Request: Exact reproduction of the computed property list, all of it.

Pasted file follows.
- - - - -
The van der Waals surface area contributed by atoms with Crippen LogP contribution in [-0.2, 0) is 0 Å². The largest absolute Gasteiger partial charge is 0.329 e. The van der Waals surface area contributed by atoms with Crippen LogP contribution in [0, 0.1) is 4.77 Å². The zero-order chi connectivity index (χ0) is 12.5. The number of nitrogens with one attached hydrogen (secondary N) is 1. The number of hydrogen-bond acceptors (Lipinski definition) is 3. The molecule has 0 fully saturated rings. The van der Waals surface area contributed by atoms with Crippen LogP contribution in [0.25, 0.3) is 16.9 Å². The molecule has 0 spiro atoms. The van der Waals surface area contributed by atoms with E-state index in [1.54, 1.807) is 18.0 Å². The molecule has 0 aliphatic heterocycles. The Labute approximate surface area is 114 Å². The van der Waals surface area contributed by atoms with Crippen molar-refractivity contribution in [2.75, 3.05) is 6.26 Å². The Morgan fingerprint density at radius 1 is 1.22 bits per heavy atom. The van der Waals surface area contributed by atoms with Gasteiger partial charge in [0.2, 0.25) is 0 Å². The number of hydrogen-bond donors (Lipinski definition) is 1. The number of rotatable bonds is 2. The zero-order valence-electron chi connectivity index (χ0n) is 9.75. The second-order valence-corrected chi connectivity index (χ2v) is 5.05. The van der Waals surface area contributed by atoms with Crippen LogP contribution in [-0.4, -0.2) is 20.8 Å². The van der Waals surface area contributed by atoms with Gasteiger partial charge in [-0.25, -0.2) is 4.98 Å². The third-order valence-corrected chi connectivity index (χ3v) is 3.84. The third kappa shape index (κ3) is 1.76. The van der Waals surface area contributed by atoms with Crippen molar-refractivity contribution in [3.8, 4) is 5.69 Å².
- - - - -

The van der Waals surface area contributed by atoms with Crippen LogP contribution in [-0.2, 0) is 0 Å². The largest absolute Gasteiger partial charge is 0.329 e. The van der Waals surface area contributed by atoms with Crippen LogP contribution in [0, 0.1) is 4.77 Å². The zero-order chi connectivity index (χ0) is 12.5. The number of nitrogens with one attached hydrogen (secondary N) is 1. The number of hydrogen-bond acceptors (Lipinski definition) is 3. The molecule has 0 fully saturated rings. The van der Waals surface area contributed by atoms with Crippen LogP contribution in [0.25, 0.3) is 16.9 Å². The molecule has 0 spiro atoms. The van der Waals surface area contributed by atoms with E-state index in [1.54, 1.807) is 18.0 Å². The molecule has 0 aliphatic heterocycles. The Labute approximate surface area is 114 Å². The van der Waals surface area contributed by atoms with Crippen molar-refractivity contribution in [2.75, 3.05) is 6.26 Å². The Morgan fingerprint density at radius 1 is 1.22 bits per heavy atom. The van der Waals surface area contributed by atoms with Gasteiger partial charge in [0.2, 0.25) is 0 Å². The number of hydrogen-bond donors (Lipinski definition) is 1. The number of rotatable bonds is 2. The zero-order valence-electron chi connectivity index (χ0n) is 9.75. The second-order valence-corrected chi connectivity index (χ2v) is 5.05. The van der Waals surface area contributed by atoms with Crippen LogP contribution in [-0.4, -0.2) is 20.8 Å². The van der Waals surface area contributed by atoms with Gasteiger partial charge in [-0.25, -0.2) is 4.98 Å². The third-order valence-corrected chi connectivity index (χ3v) is 3.84. The third kappa shape index (κ3) is 1.76. The van der Waals surface area contributed by atoms with Crippen molar-refractivity contribution in [3.8, 4) is 5.69 Å².